California's Green Jobs: Where Did They Go?
March 5, 2013
Green jobs were supposed to be the next big thing. On the campaign trail, President Obama promised to create 5 million new green-collar jobs. But where the rest of the nation has rejected all or most of these proposals, California has embraced them all. Unfortunately, it hasn't turned out well, says Conn Carroll in the Washington Examiner.
- California embraced the cap-and-trade, renewable electricity mandates and high-speed rail proposals that the rest of the country rejected.
- Since adopting these policies, California now has the highest gas prices in the country at an average of $4.15 per gallon, more than 40 cents above the national average of $3.74.
- Clean-air rules and environmental regulations that have driven the number of refineries down suggest gas prices will continue to rise.
California's electricity prices are also 39 percent higher than the national average and expected to rise when the state's renewable energy mandate kicks in, which requires 30 percent of electricity be derived from renewable sources. The renewable mandate is estimated to raise prices another 13 percent. One industry official estimates that 59 percent of all renewable energy contracts signed by utility companies paid above-market prices for their renewable energy.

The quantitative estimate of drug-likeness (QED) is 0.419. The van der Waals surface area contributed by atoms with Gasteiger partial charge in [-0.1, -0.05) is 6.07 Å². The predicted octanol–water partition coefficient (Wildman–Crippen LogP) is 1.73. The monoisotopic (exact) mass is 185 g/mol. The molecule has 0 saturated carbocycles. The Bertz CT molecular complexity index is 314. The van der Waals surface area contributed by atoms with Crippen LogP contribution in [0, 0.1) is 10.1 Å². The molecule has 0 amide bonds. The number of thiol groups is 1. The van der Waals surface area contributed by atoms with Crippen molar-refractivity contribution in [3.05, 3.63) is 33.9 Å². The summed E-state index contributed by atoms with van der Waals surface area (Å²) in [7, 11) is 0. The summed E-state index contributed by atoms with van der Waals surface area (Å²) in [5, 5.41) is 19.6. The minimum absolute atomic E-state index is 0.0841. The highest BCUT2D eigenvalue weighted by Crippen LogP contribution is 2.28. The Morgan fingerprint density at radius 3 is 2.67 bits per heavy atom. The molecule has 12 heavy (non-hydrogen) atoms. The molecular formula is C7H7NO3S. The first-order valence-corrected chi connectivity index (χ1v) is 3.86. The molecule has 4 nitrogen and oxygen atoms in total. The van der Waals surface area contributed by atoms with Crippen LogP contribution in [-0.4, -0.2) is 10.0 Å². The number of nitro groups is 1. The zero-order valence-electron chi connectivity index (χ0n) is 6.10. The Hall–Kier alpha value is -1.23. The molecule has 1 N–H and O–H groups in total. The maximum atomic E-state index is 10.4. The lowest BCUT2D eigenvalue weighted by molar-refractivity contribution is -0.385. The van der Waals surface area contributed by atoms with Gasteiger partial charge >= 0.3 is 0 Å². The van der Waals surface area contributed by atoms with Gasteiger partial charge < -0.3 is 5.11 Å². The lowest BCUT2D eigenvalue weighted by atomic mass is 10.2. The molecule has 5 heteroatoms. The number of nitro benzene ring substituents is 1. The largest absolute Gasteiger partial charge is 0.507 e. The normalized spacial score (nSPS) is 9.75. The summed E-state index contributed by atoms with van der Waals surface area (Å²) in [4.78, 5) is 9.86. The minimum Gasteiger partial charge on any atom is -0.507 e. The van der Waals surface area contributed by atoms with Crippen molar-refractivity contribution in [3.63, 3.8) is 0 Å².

- While Obama's cap-and-trade proposal failed, California's cap-and-trade punishes businesses and manufacturers, costing them an estimated $1 billion a year.
- Despite these energy reforms, the Wall Street Journal reports that starting in 2015, Californians will face rolling blackouts due to the loss of conventional power plants and the variable nature of wind and solar energy.
- And the jobs? According to the Bureau of Labor Statistics, fewer than 2,500 green jobs have been created in California since 2010.
- To put that in perspective, California has added more than 556,000 total jobs since the end of the recession in 2009.
Source: Conn Carroll, "California in Crisis: Golden State's Green Jobs Bust," Washington Examiner, February 27, 2013.
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